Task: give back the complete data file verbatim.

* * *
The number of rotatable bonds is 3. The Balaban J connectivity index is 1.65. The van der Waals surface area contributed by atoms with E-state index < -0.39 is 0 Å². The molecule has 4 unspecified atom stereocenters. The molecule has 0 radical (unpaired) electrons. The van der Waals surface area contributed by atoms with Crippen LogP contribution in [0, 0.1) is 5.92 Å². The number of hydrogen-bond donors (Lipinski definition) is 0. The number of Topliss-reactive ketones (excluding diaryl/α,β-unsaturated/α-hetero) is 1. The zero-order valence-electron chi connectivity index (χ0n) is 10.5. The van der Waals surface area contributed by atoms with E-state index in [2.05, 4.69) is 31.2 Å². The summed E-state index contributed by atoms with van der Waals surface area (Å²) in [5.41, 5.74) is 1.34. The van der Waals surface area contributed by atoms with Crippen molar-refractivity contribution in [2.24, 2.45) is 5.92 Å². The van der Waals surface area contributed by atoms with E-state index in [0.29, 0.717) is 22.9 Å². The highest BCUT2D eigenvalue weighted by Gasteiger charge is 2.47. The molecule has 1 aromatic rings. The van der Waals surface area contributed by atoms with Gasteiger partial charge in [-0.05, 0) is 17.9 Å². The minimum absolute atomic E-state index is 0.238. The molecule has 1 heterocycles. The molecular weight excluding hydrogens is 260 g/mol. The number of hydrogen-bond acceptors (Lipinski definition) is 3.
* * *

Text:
The number of rotatable bonds is 3. The Balaban J connectivity index is 1.65. The van der Waals surface area contributed by atoms with E-state index < -0.39 is 0 Å². The molecule has 4 unspecified atom stereocenters. The molecule has 0 radical (unpaired) electrons. The van der Waals surface area contributed by atoms with Crippen LogP contribution in [0, 0.1) is 5.92 Å². The number of hydrogen-bond donors (Lipinski definition) is 0. The number of Topliss-reactive ketones (excluding diaryl/α,β-unsaturated/α-hetero) is 1. The zero-order valence-electron chi connectivity index (χ0n) is 10.5. The van der Waals surface area contributed by atoms with E-state index in [2.05, 4.69) is 31.2 Å². The summed E-state index contributed by atoms with van der Waals surface area (Å²) in [5.41, 5.74) is 1.34. The van der Waals surface area contributed by atoms with Crippen molar-refractivity contribution in [2.24, 2.45) is 5.92 Å². The van der Waals surface area contributed by atoms with E-state index in [0.29, 0.717) is 22.9 Å². The highest BCUT2D eigenvalue weighted by Gasteiger charge is 2.47. The molecule has 1 aromatic rings. The van der Waals surface area contributed by atoms with Gasteiger partial charge in [-0.05, 0) is 17.9 Å². The minimum absolute atomic E-state index is 0.238. The molecule has 1 heterocycles. The molecular weight excluding hydrogens is 260 g/mol. The number of hydrogen-bond acceptors (Lipinski definition) is 3.